How to Increase Customer Base
If you ask 100 business owners in a row what they want more of, the vast majority will almost certainly respond that they desire more consumers. More individuals purchasing their goods and services is something they want to see.
You already know how it operates (or at least how it should): when more customers purchase from you, you receive more gross revenue and, depending on your margins and overhead, increase your bottom-line earnings. The wider your customer base grows, the more individuals you have to turn to for extra sales and the referrals they may provide you, which is a spin-off benefit.
Most business owners (including you and your competition, if you’re being honest) invest most of their time, energy, and resources in this particular area. If you’ve been in business for a while, you’ve undoubtedly concluded that acquiring new clients isn’t always the most straightforward, time-saving, or lucrative thing you can do. Most firms only use one or two primary strategies to attract new customers.
You may recall, for instance, that many companies used telephone solicitation heavily in the years before the Do Not Call law was passed. You likely received more calls than you should have when you were merely sitting down to supper.
Companies and professions (such as lawyers, truck driving schools, doctors, and auto dealers) adopt a different strategy. Many of them engage in extensive television advertising to lure in new clients, particularly in the afternoon. They’ve discovered that it’s a cost-effective approach to reach a sizable portion of their target audience—the people who are most likely to utilize their services—during those hours of television viewing.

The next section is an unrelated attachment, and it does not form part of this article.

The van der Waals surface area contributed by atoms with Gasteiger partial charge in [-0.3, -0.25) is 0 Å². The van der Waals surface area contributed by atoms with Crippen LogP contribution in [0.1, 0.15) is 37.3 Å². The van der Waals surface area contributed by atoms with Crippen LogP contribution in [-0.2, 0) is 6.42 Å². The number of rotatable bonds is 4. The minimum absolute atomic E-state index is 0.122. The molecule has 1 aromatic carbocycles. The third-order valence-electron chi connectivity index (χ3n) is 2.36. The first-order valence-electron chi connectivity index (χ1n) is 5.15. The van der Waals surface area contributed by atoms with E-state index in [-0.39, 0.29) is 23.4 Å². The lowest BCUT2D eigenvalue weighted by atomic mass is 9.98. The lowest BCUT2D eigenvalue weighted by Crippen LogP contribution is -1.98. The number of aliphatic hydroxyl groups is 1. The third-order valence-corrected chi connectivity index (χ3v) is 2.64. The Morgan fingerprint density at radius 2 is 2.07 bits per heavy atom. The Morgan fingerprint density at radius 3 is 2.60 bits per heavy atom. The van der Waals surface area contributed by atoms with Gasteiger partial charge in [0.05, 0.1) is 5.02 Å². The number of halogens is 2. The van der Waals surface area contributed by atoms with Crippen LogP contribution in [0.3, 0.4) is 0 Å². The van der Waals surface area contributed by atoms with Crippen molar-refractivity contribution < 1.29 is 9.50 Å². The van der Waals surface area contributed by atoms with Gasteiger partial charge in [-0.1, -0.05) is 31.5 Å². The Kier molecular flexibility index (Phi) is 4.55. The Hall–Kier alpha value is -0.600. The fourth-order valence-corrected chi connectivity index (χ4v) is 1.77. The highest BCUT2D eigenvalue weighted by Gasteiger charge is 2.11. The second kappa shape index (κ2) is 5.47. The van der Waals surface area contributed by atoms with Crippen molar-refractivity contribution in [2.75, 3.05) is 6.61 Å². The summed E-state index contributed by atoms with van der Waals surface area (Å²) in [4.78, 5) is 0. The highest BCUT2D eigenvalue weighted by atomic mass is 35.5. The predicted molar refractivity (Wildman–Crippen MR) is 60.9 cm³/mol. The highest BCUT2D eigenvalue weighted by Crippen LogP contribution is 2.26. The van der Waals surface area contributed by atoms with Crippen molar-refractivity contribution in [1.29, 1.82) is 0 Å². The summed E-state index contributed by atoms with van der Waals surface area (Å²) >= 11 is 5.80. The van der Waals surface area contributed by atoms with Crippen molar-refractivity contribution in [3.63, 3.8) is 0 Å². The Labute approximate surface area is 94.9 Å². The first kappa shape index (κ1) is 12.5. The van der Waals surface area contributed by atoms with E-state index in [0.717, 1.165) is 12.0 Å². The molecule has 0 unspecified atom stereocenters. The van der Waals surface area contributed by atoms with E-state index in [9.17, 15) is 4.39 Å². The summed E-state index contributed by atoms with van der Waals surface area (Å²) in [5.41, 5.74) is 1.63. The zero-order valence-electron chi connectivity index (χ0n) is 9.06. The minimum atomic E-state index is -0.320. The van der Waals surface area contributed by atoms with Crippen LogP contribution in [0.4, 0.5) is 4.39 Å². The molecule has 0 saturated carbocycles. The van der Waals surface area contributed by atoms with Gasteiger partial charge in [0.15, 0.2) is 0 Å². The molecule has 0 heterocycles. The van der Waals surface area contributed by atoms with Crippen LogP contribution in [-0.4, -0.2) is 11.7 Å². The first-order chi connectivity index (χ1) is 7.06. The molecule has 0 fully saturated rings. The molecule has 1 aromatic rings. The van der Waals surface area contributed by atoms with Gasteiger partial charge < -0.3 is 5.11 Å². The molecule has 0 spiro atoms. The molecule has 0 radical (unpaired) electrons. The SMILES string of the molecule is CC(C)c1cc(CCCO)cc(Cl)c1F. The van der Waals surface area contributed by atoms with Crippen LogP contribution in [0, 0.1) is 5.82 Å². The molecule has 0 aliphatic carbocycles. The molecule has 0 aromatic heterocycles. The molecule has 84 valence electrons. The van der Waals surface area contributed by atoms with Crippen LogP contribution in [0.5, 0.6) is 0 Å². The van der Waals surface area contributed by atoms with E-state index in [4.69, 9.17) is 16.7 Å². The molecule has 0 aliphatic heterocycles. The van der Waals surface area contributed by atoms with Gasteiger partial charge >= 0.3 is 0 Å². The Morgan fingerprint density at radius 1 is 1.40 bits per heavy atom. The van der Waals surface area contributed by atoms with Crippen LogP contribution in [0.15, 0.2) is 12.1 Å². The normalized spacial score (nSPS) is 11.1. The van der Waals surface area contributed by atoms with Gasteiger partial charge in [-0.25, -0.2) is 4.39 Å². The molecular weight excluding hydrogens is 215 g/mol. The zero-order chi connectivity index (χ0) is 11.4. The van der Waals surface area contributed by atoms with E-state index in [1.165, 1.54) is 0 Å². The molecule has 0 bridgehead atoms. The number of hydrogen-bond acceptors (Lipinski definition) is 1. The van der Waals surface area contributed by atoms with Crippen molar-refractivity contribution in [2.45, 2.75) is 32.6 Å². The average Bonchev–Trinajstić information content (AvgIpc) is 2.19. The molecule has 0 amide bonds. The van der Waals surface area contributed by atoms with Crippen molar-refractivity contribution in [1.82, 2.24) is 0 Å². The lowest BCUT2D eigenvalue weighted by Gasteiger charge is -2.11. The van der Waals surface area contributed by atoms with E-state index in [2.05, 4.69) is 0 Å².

Every company, sector, or profession has strategies for reaching out to those most likely to be interested in its goods and services. What works for one industry or discipline of business may or may not work for another industry or profession of business. Consider your organization and company for a moment. You likely use one or two primary strategies for luring new clients, just like almost every other business owner in your sector or profession. Your approach is probably the same as that of nearly every other company. The “That’s how things are done in our industry or profession” method is what it’s known as.
When someone first decides to start a business, they frequently observe what others do. Finally, like every other comparable business they have seen, they set up their office, shop, or a different location for business. They observe what other people do to advertise or promote their companies, goods, and services, then imitate those marketing strategies and plans for their ventures. Nearly every company in almost every industry or profession engages in this activity; it is not simply a few.
But hold on a second. Who was the original creator of that system? And who is to say that it is correct or the ideal system for you to employ? The fact is that there are a limitless number of methods of drawing new clients to your business, and your imagination is the only limiting element. You can adapt some of the most excellent, efficient, and reasonably priced techniques from what people do in unrelated industries.
This raises particular issues for discussion. How attentive are you first? What do those who work in the same industry as you do? And how effective are they?
Next, glance around to see what other companies in adjacent disciplines, industries, or professions are doing. Have you observed what is successful for them? Exists a company that stands out by being unique or unusual? Or do they all essentially employ the same marketing strategies?
What level of creativity do you possess? Can you examine what some competing companies are doing and apply (with a few modest modifications) their strategies to your company? In other words, what would you do if you were brand-new, just starting in business, and did not know what anyone else had done to draw in new clients? What strategy would you use to attract new clients? Would you follow the same procedures you do now, or would you choose an entirely new course of action?